I experimented with the idea of a public education campaign that would help make the public more comfortable and familiar with the role that the psychologist can play in their lives. I developed a public service announcement for radio in January 2004 that discussed how people might get regular psychological check-ups, in the same way that they get medical and dental check-ups, which resulted in over one million ‘impressions’ (listeners reached) in one day in the state of Florida.
Despite these initial promising results, focus group testing by the APA Practice Directorate in June 2004 indicated that the public did not seem quite ready to accept this approach. Some said they would be more inclined to seek a psychological check-up if their physician suggested it and if their health insurance covered it.
However, the public may eventually come around to accepting the idea of the psychological check-up. After all, when the APA’s public education campaign was first launched over a decade ago, the public believed that using the phrase ‘talk to a psychologist’ seemed too pushy, so the campaign instead used the phrase ‘talk to someone who can help’. Yet, today, a new iteration of the APA public education campaign, much more direct in its approach, has begun.
As for APA members, the campaign theme: ‘Make Psychology a Household Word’ seemed to resonate with many of them. Some voiced a desire to have the public better understand and be more appreciative of the value of psychology, and some even said they voted for me because they so strongly agreed with the idea of making psychology a household word.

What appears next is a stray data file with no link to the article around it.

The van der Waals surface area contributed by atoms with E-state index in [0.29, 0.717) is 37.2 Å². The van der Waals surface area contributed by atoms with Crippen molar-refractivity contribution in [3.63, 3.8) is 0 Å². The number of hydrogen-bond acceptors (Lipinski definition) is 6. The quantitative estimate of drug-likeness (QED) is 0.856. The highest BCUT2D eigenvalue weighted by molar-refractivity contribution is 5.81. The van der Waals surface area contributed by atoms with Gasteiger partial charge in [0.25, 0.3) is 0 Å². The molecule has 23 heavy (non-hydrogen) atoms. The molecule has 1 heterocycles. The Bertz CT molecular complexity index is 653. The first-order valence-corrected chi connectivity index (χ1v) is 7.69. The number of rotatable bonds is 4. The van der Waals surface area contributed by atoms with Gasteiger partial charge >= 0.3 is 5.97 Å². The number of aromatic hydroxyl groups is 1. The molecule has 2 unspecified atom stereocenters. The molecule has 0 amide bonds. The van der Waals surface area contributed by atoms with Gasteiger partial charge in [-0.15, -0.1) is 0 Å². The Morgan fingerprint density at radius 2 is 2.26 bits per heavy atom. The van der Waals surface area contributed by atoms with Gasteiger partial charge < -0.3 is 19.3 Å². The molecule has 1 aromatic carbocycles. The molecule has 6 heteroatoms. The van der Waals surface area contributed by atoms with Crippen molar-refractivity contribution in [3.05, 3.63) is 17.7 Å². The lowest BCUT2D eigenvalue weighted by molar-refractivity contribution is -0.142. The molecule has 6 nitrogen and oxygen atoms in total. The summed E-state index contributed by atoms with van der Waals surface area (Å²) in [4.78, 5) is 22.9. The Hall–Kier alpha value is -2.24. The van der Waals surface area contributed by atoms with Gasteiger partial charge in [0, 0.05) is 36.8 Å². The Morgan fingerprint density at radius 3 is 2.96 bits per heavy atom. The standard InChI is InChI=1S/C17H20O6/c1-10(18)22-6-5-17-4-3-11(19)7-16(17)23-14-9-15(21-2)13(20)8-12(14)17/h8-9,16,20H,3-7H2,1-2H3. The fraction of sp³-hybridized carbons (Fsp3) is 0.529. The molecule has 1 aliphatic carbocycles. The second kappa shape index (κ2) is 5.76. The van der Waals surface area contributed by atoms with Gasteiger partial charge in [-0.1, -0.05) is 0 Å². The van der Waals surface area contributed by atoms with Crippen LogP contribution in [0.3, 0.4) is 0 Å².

While I greatly appreciate members’ support for my efforts to increase the public’s support for our field, I’ve also come to understand that any effort to make psychology a household word is bigger than one person and bigger than one presidential term. In other words, every member needs to participate in making psychology a household word.
This is not new, of course. The APA has been doing this for a very long time. My efforts stand on the shoulders of many APA presidents who have gone before me. One of the earlier efforts was George Miller’s famous call in 1969 to ‘Give psychology away’ to the public.
However, as former APA President Patrick H. DeLeon has often said, psychology will become a household word only to the extent that it truly addresses the public’s most pressing problems. I want to advance the idea that for psychology to fulfil its promise, we must grapple with the big issues, namely society’s most pressing problems.
Psychology has a long history of addressing such public needs. Scientific research has made important contributions to violence and its prevention, poverty, attitude change, racism, homelessness, and conflict resolution. One former APA president exemplified this better than anyone I know – Dr Kenneth Bancroft Clark, arguably the 20th century’s most influential psychologist. Dr Clark’s pioneering research, conducted with his wife Dr Mamie Phipps Clark, opened school doors for a generation of African-American children, by providing the empirical foundation for Chief Justice Earl Warren’s opinion, in the 1954 Brown v. Board of Education case, that separating black children from white children in schools ‘solely because of their race generates a feeling of inferiority as to their status in the community that may affect their hearts and minds in a way unlikely to ever be undone.’